Where to look first for suggestibility in young children

Newcombe P.A. and Siegal M. (1996) Where to look first for suggestibility in young children. Cognition, 59 3: 337-356. doi:10.1016/0010-0277(95)00701-6


Author Newcombe P.A.
Siegal M.
Title Where to look first for suggestibility in young children
Journal name Cognition   Check publisher's open access policy
ISSN 0010-0277
Publication date 1996-01-01
Year available 1996
Sub-type Article (original research)
DOI 10.1016/0010-0277(95)00701-6
Open Access Status Not yet assessed
Volume 59
Issue 3
Start page 337
End page 356
Total pages 20
Place of publication AMSTERDAM
Publisher ELSEVIER SCIENCE BV
Language eng
Subject 1203 Design Practice and Management
2805 Cognitive Neuroscience
3205 Experimental and Cognitive Psychology
3310 Linguistics and Language
Abstract Preschoolers' suggestibility following exposure to biased information has often been interpreted as indicating that memory traces have been genuinely altered. However, young children may not recognize that the purpose and relevance of questions in experiments on suggestibility is to determine whether they can ignore misinformation in remembering the original details of stories. Instead, children may be prompted to regard the original story details as trivial by experimenters who are perceived as having portrayed these details as unimportant or irrelevant in that they themselves did not bother to get these right. Under such conditions, children may interpret the biased information to mean that a biased alternative was an acceptable, or even a preferred, test choice when compared to the original details. We report the results of an investigation with 3- to 5-year-olds in which children heard a story followed the next day by either biased, unbiased, or no information. The children were able to identify the original story details 6 days later when the questions were phrased in an explicit manner that referred to the time of the information to be recalled.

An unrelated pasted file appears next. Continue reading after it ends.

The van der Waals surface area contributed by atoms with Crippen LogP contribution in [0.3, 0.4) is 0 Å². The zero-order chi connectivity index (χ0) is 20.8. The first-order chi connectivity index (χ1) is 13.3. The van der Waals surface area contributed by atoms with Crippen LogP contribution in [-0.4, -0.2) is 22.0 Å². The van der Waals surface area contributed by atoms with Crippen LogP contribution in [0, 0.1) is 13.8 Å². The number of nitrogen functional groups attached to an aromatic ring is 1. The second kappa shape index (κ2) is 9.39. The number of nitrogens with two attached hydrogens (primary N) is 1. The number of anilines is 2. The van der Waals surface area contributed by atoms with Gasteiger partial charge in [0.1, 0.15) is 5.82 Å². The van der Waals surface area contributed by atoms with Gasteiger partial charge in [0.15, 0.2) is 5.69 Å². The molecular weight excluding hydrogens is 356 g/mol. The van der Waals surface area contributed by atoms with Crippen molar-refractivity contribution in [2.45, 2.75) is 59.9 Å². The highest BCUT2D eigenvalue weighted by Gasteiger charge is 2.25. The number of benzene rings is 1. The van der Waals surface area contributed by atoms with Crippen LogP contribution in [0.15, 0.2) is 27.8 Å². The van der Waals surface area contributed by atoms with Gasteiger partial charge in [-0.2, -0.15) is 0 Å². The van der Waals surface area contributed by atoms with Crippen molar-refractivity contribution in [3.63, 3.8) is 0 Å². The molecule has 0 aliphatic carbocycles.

Keyword Autobiographical Memory
Events
Information
Testimony
Beliefs
Q-Index Code C1
Q-Index Status Provisional Code
Institutional Status Unknown

Document type: Journal Article
Sub-type: Article (original research)
Collection: Scopus Import - Archived
 
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